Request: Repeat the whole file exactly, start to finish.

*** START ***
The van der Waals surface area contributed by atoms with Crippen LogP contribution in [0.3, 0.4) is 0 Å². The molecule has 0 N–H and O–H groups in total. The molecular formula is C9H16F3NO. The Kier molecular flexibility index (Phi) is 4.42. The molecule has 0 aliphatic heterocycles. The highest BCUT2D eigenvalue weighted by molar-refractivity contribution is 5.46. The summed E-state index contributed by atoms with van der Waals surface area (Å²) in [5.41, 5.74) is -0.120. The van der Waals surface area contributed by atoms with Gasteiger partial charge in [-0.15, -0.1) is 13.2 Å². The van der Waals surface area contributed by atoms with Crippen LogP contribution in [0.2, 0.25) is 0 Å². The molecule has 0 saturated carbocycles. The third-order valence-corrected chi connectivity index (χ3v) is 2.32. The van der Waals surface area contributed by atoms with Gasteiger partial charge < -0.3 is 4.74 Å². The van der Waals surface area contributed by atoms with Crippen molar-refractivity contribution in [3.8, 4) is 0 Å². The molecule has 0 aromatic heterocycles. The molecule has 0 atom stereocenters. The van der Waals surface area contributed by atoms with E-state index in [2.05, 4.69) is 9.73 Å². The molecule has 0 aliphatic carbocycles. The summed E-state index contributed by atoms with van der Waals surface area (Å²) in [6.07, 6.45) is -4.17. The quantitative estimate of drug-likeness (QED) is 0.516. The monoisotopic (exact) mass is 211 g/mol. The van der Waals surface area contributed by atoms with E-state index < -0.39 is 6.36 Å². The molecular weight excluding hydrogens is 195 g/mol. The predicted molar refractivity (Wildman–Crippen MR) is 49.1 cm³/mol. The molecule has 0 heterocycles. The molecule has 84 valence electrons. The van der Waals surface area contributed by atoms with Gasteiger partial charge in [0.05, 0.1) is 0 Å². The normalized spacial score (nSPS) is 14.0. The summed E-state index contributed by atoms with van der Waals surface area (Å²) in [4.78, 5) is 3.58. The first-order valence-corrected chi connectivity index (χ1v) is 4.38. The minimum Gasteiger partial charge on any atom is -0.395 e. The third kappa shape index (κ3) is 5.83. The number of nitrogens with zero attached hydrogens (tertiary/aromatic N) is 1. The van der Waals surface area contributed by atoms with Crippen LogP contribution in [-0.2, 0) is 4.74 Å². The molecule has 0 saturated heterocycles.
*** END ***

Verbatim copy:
The van der Waals surface area contributed by atoms with Crippen LogP contribution in [0.3, 0.4) is 0 Å². The molecule has 0 N–H and O–H groups in total. The molecular formula is C9H16F3NO. The Kier molecular flexibility index (Phi) is 4.42. The molecule has 0 aliphatic heterocycles. The highest BCUT2D eigenvalue weighted by molar-refractivity contribution is 5.46. The summed E-state index contributed by atoms with van der Waals surface area (Å²) in [5.41, 5.74) is -0.120. The van der Waals surface area contributed by atoms with Gasteiger partial charge in [-0.15, -0.1) is 13.2 Å². The van der Waals surface area contributed by atoms with Crippen LogP contribution in [0.2, 0.25) is 0 Å². The molecule has 0 saturated carbocycles. The third-order valence-corrected chi connectivity index (χ3v) is 2.32. The van der Waals surface area contributed by atoms with Gasteiger partial charge < -0.3 is 4.74 Å². The van der Waals surface area contributed by atoms with Crippen molar-refractivity contribution in [3.8, 4) is 0 Å². The molecule has 0 aromatic heterocycles. The molecule has 0 atom stereocenters. The van der Waals surface area contributed by atoms with E-state index in [2.05, 4.69) is 9.73 Å². The molecule has 0 aliphatic carbocycles. The summed E-state index contributed by atoms with van der Waals surface area (Å²) in [6.07, 6.45) is -4.17. The quantitative estimate of drug-likeness (QED) is 0.516. The monoisotopic (exact) mass is 211 g/mol. The van der Waals surface area contributed by atoms with E-state index < -0.39 is 6.36 Å². The molecular weight excluding hydrogens is 195 g/mol. The predicted molar refractivity (Wildman–Crippen MR) is 49.1 cm³/mol. The molecule has 0 heterocycles. The molecule has 84 valence electrons. The van der Waals surface area contributed by atoms with Gasteiger partial charge in [0.05, 0.1) is 0 Å². The normalized spacial score (nSPS) is 14.0. The summed E-state index contributed by atoms with van der Waals surface area (Å²) in [4.78, 5) is 3.58. The first-order valence-corrected chi connectivity index (χ1v) is 4.38. The minimum Gasteiger partial charge on any atom is -0.395 e. The third kappa shape index (κ3) is 5.83. The number of nitrogens with zero attached hydrogens (tertiary/aromatic N) is 1. The van der Waals surface area contributed by atoms with Crippen LogP contribution in [-0.2, 0) is 4.74 Å². The molecule has 0 saturated heterocycles.